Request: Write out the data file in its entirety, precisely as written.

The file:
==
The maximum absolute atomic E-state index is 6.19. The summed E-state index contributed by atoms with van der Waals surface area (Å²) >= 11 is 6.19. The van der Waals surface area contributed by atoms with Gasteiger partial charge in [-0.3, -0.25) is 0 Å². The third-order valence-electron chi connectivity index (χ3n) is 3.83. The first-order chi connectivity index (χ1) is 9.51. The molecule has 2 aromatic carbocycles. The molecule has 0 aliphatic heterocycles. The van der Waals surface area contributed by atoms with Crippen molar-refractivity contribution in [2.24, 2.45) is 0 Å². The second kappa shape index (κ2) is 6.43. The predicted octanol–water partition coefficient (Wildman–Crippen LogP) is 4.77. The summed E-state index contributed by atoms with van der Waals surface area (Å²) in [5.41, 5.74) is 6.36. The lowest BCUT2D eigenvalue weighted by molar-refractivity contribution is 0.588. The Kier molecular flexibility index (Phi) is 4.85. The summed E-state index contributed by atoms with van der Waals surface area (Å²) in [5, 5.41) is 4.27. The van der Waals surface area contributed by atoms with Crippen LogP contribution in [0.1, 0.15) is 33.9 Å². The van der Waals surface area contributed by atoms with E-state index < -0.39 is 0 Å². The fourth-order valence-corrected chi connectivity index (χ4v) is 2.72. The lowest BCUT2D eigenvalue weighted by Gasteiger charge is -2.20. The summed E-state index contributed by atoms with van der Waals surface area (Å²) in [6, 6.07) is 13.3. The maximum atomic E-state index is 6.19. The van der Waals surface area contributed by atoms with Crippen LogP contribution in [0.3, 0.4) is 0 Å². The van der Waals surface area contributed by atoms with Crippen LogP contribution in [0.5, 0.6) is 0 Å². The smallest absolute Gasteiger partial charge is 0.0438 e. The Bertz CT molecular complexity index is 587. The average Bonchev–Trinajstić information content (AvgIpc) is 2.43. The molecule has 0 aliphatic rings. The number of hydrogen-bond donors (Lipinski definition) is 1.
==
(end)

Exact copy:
The maximum absolute atomic E-state index is 6.19. The summed E-state index contributed by atoms with van der Waals surface area (Å²) >= 11 is 6.19. The van der Waals surface area contributed by atoms with Gasteiger partial charge in [-0.3, -0.25) is 0 Å². The third-order valence-electron chi connectivity index (χ3n) is 3.83. The first-order chi connectivity index (χ1) is 9.51. The molecule has 2 aromatic carbocycles. The molecule has 0 aliphatic heterocycles. The van der Waals surface area contributed by atoms with Crippen molar-refractivity contribution in [2.24, 2.45) is 0 Å². The second kappa shape index (κ2) is 6.43. The predicted octanol–water partition coefficient (Wildman–Crippen LogP) is 4.77. The summed E-state index contributed by atoms with van der Waals surface area (Å²) in [5.41, 5.74) is 6.36. The lowest BCUT2D eigenvalue weighted by molar-refractivity contribution is 0.588. The Kier molecular flexibility index (Phi) is 4.85. The summed E-state index contributed by atoms with van der Waals surface area (Å²) in [5, 5.41) is 4.27. The van der Waals surface area contributed by atoms with Crippen LogP contribution in [0.1, 0.15) is 33.9 Å². The van der Waals surface area contributed by atoms with E-state index < -0.39 is 0 Å². The fourth-order valence-corrected chi connectivity index (χ4v) is 2.72. The lowest BCUT2D eigenvalue weighted by Gasteiger charge is -2.20. The summed E-state index contributed by atoms with van der Waals surface area (Å²) in [6, 6.07) is 13.3. The maximum atomic E-state index is 6.19. The van der Waals surface area contributed by atoms with Crippen LogP contribution in [0.3, 0.4) is 0 Å². The van der Waals surface area contributed by atoms with Crippen LogP contribution in [0.5, 0.6) is 0 Å². The smallest absolute Gasteiger partial charge is 0.0438 e. The Bertz CT molecular complexity index is 587. The average Bonchev–Trinajstić information content (AvgIpc) is 2.43. The molecule has 0 aliphatic rings. The number of hydrogen-bond donors (Lipinski definition) is 1.